‘Aww, I’m sorry, lady. Makes my life sound pretty good. I have a nice husband, cute kid, business is good – profits never drop below 100 yen a day! – so I really can’t complain.’
The girl took pity on me, which scored me a cup of hot, weak tea.
Once night was fully upon us, she packed up the cart and headed in the direction of what I assumed to be town. I walked along after her. It was that ‘town’ alright, the kind that everybody knows. The lamps from the bakeries and candy shops illuminated a street that seemed a little too wide.
‘Uwaa!’ The girl raised a happy cry and began to run, jouncing the balls of udon heaped on the cart. Two or three fell to the ground like clods of horse shit.
‘You came to meet me? I’m so glad. I love you, I love you!’
The girl threw her arms around a slender youth, little more than a boy. He held the hand of a child who toddled along beside him. Outside a bar, a middle-aged man sat on a stool, smoking and taking in the scene.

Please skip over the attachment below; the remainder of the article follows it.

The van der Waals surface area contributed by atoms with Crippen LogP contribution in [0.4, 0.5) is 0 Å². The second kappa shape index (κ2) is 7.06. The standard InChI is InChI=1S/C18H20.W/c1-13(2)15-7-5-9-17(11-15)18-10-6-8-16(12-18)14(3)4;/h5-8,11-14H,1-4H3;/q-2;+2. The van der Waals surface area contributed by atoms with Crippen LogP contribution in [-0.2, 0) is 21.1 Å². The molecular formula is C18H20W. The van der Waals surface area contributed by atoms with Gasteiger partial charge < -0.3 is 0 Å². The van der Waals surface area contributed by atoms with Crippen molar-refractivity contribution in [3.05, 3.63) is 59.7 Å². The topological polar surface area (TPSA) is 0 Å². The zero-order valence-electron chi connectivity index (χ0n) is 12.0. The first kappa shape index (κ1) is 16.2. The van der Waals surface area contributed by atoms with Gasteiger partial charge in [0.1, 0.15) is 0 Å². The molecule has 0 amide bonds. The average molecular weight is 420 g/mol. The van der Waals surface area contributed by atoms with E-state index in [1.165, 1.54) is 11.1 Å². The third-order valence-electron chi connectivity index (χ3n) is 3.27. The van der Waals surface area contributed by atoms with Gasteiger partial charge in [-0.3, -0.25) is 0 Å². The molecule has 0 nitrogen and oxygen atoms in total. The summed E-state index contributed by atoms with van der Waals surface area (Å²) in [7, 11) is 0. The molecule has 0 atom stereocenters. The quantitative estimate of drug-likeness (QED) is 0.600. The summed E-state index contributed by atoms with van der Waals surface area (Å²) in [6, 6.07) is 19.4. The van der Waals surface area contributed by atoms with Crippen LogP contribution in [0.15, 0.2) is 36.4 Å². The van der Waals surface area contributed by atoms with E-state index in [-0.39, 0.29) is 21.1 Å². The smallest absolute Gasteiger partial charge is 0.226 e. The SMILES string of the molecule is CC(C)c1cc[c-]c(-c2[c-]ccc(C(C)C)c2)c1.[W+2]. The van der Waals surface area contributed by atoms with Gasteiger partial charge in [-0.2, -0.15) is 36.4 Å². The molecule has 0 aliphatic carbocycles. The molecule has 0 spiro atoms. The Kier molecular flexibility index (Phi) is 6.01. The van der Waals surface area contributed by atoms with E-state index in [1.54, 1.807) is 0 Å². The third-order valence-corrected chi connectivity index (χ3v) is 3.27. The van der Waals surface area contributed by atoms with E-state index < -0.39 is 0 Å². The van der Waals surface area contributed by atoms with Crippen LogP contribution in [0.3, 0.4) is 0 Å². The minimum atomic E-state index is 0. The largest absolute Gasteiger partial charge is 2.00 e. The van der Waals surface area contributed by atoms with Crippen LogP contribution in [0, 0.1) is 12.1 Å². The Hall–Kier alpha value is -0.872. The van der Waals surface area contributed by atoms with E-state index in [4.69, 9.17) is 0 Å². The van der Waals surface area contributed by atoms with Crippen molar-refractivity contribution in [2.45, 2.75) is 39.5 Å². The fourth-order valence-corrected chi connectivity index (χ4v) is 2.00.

‘Hey, not in front of everybody . . . c’mon, save the mushy stuff for later.’ In a queerly squeaky voice that had only recently changed, the boy tried to maintain some semblance of whatever passed for his dignity.
‘How’d we do today?’
‘Look at this.’
Even though she’d said she needed to hide it, the girl (with an innocence that I could only assume was feigned) showed off the ring I’d given her.
‘What the hell is this?’
‘This lady ate thirty-five-yen worth of noodles, but didn’t have any money, so . . .’
And how this happened, I (once again) couldn’t really say, but next thing I knew, the boy was on the ground.
I guess he pounced on me, trying to knock me down. But he was a shrimpy little fellow, and when he lunged for my waist, I lashed out in a fit of rage, kicking him in the belly with the force of my mighty thighs.
‘Pay up! When you eat something, you gotta pay for it, everybody knows that.’
The boy raged at me from where he lay.
‘Feh, you little runt.’
I started to leave. I had to keep walking after all.
Just then, an automobile came barreling down the road and ran over their child with decorous aplomb, as if this were the sole reason for its existence. His severed head rolled across the ground and stopped at his parents’ feet.
‘How lovely,’ I said. The girl laughed. Everyone opened the stone voids of their mouths and laughed.
Image © melancholija